From the Stereo to Your Screen: The Ramones and Pet Sematary

 

“Pet Sematary” by the Ramones from Pet Sematary

It’s only taken half a dozen videos and a couple of months, but here we are finally marrying punk rock and movies in this column. Granted, late ‘80s Ramones is probably about as punk as a Clash t-shirt you bought at Urban Outfitters, but we do what we can.

“Pet Sematary” was written for the movie adaptation of the Stephen King novel of the same name — which I didn’t even know until I started watching the video for this column. It’s weird to think that the Ramones — punk rock progenitors — made a proper music video. There are plenty of live clips and things out there, but this is just about the only Ramones music video that’s not made up of a bunch of previously-shot footage.

It actually makes sense that it’s for a horror movie. The Ramones were part of the generation raised on creature features and shock cinema late shows on television, and the whole rock ‘n’ roller aesthetic of Stephen King really ties in with what the band did, especially in terms of lifting a bunch of stuff from the ‘50 and ‘60s and making it tough again.

If you’ve either seen Pet Sematary the movie or read the book, the lyrics actually make sense, in terms of tying in with the actual plot. “I don’t wanna be buried/ In a pet sematary/ I don’t wanna live this life again” obviously refers to the major plot point: if you bury something past the pet sematary boundaries, it will come back to life … kind of.

I really don’t understand the fact that so many hardcore Ramones fans evidently hate this song. It’s not bad. The lyrics are kind of dopey, but that’s what the Ramones did. The music’s pretty chill, but “I Wanna Be Your Boyfriend” is, too, and the opening measures of this song are just about as infectious. Given that the album “Pet Sematary” ended up on, Brain Drain, also has “I Believe In Miracles” and “Merry Christmas (I Don’t Wanna Fight Tonight),” I’m gonna say that it’s the last gasp of the band before the Ramones turned into a nostalgia act.

pet sematary ramones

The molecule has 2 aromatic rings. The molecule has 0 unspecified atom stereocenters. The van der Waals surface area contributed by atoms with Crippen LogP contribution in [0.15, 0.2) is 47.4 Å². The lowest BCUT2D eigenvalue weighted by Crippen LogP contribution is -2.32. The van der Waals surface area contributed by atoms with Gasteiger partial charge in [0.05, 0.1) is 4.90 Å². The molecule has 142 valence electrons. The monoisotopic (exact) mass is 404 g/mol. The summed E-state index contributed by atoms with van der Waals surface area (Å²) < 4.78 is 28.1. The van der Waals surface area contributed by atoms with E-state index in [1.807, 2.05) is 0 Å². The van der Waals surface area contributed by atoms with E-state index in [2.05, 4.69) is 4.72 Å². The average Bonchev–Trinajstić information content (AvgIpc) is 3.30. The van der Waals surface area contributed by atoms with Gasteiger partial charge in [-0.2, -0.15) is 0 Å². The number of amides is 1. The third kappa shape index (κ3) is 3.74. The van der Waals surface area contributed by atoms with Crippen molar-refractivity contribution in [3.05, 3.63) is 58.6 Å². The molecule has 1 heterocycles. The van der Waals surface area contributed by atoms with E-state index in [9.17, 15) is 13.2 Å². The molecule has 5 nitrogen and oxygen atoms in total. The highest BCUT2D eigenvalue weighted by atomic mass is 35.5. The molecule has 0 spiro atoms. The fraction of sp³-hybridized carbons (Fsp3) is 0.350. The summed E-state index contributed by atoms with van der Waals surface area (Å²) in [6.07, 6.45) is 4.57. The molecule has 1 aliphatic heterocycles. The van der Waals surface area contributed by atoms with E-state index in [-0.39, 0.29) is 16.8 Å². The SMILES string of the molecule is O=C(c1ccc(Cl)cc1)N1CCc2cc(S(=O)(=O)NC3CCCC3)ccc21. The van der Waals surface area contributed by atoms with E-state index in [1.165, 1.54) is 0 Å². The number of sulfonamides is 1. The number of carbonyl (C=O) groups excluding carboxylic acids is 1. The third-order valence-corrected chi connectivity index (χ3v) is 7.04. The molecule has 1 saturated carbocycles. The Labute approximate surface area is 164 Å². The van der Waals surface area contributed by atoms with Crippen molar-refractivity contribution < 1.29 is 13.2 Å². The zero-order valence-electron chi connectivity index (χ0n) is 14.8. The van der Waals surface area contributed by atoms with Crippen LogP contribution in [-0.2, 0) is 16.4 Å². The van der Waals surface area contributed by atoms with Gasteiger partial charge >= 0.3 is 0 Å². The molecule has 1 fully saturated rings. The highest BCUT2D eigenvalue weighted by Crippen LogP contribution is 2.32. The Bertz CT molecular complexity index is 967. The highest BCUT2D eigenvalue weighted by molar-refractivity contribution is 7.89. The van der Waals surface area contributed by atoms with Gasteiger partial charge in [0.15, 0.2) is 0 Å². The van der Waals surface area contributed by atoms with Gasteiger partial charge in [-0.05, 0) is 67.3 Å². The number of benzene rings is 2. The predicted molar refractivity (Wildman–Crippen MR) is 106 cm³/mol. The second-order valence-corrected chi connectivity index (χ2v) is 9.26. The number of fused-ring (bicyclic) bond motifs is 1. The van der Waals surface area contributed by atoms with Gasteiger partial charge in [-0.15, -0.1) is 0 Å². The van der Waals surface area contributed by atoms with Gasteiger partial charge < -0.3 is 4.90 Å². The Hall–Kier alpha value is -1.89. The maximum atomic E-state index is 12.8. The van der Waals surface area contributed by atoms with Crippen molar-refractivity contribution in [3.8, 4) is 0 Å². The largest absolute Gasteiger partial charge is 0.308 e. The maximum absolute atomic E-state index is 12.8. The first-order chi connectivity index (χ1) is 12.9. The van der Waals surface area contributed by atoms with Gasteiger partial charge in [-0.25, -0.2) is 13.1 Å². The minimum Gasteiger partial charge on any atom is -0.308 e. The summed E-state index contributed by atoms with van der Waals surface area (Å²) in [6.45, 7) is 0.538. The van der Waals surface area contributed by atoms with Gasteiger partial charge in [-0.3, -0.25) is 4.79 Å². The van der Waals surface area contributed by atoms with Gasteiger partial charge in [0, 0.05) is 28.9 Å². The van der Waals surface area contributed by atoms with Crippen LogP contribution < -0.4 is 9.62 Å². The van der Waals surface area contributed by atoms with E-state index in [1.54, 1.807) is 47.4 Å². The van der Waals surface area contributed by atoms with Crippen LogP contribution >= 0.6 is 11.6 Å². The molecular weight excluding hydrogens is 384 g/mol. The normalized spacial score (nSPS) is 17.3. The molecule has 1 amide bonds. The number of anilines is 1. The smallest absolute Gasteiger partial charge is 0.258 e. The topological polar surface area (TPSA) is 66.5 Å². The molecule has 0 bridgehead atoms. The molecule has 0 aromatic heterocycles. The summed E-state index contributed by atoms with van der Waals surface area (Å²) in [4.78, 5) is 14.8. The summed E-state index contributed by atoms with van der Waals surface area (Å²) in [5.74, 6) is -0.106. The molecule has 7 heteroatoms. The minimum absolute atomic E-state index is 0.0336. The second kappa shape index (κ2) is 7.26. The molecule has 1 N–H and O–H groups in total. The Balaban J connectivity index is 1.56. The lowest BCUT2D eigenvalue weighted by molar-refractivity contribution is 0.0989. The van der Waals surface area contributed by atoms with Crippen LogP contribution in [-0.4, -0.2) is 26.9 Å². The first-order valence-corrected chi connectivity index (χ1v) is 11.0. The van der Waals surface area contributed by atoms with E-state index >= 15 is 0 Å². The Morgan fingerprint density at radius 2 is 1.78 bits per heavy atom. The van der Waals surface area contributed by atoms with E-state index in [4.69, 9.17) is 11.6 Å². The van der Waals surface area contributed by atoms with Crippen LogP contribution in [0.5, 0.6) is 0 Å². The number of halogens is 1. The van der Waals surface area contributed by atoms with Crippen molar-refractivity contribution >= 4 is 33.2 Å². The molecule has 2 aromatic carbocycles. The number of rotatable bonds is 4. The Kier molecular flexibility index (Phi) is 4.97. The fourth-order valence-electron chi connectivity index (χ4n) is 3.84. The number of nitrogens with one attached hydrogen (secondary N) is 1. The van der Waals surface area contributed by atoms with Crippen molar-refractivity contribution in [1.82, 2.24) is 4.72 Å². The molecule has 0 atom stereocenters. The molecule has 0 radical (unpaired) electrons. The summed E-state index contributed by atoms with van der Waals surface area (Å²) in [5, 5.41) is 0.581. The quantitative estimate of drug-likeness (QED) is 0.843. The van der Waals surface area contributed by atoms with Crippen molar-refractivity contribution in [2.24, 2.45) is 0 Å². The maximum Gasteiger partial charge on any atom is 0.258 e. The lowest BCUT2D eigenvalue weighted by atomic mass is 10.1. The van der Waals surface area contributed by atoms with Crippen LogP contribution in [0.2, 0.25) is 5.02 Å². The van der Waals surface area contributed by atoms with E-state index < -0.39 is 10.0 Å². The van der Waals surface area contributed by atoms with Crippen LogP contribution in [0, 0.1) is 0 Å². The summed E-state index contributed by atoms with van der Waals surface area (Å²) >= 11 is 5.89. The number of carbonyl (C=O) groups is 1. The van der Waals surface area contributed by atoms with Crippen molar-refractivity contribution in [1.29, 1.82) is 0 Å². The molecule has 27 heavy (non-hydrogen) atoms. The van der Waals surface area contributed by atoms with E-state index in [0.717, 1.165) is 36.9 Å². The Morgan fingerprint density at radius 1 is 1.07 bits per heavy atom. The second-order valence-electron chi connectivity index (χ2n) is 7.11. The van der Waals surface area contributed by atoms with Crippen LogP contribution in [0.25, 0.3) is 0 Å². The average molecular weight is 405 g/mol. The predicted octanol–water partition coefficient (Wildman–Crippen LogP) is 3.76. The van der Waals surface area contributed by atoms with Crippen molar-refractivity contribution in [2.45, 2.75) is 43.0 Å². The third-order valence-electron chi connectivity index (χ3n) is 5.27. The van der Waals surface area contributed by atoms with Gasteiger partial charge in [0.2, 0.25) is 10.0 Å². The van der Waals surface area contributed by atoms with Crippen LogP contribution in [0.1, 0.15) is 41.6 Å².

The video, however, is … lame. It’s fucking lame. It’s a mostly static shot of the band standing around in a cemetery while weird people wander in and out, dressed like rejects from a steampunk convention. It’s absolutely boring as hell, and I kind of resent the fact that i decided to watch this. Frankly, I’m not sure as to whether or not the reason I didn’t remember this was because I’d never seen it, or if it just wasn’t that memorable.

Because, really, it’s not that memorable. Hell, even the clips from the film Pet Sematary are so short, it doesn’t even pull in any sort of nostalgia for a pretty good horror flick. It’s the perfect combination of things — the Ramones writing a song for a horror movie based on a Stephen King novel — and the video just wastes anything it could’ve had going for it. The only positive thing going on is that the clips from the film, even as short as they are, are edited in pretty well. Whomever cut this did a solid job of making the clips relate to the lyrics, and it manages to be somewhat clever, saving this from being a wasted viewing.

Funnily enough, the song lost in the Razzie Awards for “Worst Original Song” to Bruce Dickinson’s “Bring Your Daughter to the Slaughter” from A Nightmare on Elm Street Part 5: The Dream Child. There is, sadly, no NOES-related video for the song, but the Iron Maiden re-recorded version does feature clips from the British horror film City of the Dead, so that’s something.

 

Nick Spacek

Nick Spacek

Nick Spacek writes about films scores in his monthly OST column for Starburst Magazine (http://www.starburstmagazine.com), and can be found talking about movie soundtracks via the From & Inspired By podcast (http:///www.fromandinspiredby.com). He was once a punk, but realized you can't be hardcore and use the word "adorable" as often as he does.
Nick Spacek
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